Short-term and long-term exposure to work-related stress and anxiety can significantly impact mental health and overall feelings of well-being. Looking at the extensive physical effects of stress and anxiety, it is evident that coping mechanisms and structures should be implemented to help reduce them, especially for those working in high-pressure jobs.

By managing work-related stress and anxiety, a lot of workers experience a much-needed reduction in poor mental and physical health symptoms. The happier and healthier you are, the more productive you’ll be at work, which means your employer will also be happy. Who can complain about reduced sick leave, absences, and greater job satisfaction?

Stress and anxiety in the legal profession

The legal profession is a famously high-pressure industry, due to the nature of the work and the extremely long hours involved. According to a 2021 survey, 71% of lawyers said they have experienced anxiety at work. Legal work often seeps into personal time and blurs the boundaries between personal and professional life. Legal professionals work unplanned hours to get the job done on time due to the unpredictable and deadline-dependent nature of legal work and clients’ needs.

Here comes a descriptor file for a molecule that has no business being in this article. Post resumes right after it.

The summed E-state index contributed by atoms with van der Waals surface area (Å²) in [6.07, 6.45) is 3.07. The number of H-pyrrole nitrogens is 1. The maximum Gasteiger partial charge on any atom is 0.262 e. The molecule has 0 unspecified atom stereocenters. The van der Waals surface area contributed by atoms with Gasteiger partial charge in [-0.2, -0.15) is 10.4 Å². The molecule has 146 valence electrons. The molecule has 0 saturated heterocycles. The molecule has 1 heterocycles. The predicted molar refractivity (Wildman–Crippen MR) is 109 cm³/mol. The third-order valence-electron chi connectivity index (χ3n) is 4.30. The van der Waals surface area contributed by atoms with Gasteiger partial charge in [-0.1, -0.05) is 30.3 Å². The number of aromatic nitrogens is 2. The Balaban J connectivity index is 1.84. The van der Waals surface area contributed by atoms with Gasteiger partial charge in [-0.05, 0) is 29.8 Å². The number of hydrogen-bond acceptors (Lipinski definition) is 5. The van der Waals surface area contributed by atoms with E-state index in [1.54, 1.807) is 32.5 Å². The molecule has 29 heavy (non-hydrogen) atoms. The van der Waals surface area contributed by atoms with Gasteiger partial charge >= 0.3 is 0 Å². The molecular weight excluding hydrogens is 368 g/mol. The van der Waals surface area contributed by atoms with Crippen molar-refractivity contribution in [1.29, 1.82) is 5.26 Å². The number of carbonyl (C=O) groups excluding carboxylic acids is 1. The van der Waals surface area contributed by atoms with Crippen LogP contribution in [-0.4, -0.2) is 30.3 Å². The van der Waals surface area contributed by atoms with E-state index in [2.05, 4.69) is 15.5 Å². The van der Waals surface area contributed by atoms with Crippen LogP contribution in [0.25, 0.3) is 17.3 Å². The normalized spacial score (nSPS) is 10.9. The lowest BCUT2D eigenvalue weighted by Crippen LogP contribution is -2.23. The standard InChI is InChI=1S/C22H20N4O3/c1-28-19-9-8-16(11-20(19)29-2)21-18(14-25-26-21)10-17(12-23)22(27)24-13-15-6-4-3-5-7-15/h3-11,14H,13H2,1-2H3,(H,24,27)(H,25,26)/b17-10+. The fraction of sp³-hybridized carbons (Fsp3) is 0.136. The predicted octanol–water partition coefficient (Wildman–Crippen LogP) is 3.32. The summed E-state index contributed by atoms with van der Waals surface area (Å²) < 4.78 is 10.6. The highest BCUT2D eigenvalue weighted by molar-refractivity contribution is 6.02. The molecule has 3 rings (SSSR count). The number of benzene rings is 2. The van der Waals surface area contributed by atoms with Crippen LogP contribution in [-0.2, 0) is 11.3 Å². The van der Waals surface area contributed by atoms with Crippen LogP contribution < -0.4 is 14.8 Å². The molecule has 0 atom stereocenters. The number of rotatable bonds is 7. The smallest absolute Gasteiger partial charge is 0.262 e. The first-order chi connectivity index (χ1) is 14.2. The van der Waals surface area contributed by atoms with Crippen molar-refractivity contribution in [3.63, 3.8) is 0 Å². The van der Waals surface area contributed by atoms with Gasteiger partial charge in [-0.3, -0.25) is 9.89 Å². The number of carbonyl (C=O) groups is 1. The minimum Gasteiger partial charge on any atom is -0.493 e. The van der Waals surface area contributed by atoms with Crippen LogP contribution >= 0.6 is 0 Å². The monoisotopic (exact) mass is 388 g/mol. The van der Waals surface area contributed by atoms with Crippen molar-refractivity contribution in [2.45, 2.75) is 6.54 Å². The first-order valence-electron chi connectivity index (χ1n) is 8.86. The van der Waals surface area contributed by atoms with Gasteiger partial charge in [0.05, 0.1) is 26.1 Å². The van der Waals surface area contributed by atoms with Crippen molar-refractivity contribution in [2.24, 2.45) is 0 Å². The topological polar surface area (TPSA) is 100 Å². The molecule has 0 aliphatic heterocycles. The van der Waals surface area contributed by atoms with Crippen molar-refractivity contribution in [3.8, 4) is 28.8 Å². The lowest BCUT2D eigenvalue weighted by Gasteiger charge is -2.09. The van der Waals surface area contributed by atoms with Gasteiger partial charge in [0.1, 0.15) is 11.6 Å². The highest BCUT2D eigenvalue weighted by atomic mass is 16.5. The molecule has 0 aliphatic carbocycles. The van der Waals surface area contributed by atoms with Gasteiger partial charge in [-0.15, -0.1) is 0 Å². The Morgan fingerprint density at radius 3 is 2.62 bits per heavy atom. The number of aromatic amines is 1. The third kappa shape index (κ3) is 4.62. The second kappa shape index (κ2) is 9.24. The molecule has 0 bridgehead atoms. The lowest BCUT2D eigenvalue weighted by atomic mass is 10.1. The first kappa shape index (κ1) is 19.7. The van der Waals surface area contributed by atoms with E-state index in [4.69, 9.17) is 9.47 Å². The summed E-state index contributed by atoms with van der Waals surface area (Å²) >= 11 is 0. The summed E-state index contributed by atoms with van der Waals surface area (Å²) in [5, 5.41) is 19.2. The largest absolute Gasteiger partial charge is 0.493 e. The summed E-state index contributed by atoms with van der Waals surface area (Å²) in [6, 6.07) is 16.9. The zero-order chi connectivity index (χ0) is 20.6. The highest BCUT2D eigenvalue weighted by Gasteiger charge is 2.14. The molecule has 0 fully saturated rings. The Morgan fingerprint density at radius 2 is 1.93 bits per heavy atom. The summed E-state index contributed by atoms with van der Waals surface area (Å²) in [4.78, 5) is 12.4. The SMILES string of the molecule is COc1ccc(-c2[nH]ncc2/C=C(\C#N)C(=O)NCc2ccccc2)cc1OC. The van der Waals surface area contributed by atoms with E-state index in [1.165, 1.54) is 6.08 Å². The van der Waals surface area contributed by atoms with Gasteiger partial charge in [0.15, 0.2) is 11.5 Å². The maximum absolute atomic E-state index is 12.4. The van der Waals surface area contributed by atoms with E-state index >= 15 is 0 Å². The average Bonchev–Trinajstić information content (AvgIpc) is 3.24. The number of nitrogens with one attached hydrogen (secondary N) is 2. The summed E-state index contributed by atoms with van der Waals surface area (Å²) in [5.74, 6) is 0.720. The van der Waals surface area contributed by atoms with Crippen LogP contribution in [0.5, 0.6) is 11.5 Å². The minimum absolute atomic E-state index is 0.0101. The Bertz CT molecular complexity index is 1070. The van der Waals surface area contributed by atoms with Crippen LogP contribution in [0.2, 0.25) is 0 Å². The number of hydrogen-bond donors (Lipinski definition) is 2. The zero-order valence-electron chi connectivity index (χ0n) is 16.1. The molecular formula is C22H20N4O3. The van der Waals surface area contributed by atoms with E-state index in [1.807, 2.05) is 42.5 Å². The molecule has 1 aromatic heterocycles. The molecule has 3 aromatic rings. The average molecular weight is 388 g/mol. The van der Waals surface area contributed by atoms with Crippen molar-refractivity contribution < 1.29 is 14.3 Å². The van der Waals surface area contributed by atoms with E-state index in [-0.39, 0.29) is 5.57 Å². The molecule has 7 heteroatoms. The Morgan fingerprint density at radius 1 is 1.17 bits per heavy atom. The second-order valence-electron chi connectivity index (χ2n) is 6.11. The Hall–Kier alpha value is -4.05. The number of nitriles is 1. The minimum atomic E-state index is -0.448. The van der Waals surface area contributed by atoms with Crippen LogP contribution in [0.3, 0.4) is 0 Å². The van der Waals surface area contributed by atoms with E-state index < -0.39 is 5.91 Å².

The demands of the work are also highly stressful due to the, at times, serious consequences involved with legal issues. It’s no wonder that lawyers need to take their physical and mental health seriously or risk burnout or worse.

10 ways to cope with stress and anxiety in high-pressure jobs

Whether you’re a lawyer, a social worker, or a healthcare professional, here are some useful ways you can manage your stress and anxiety at work.

1. Stay organized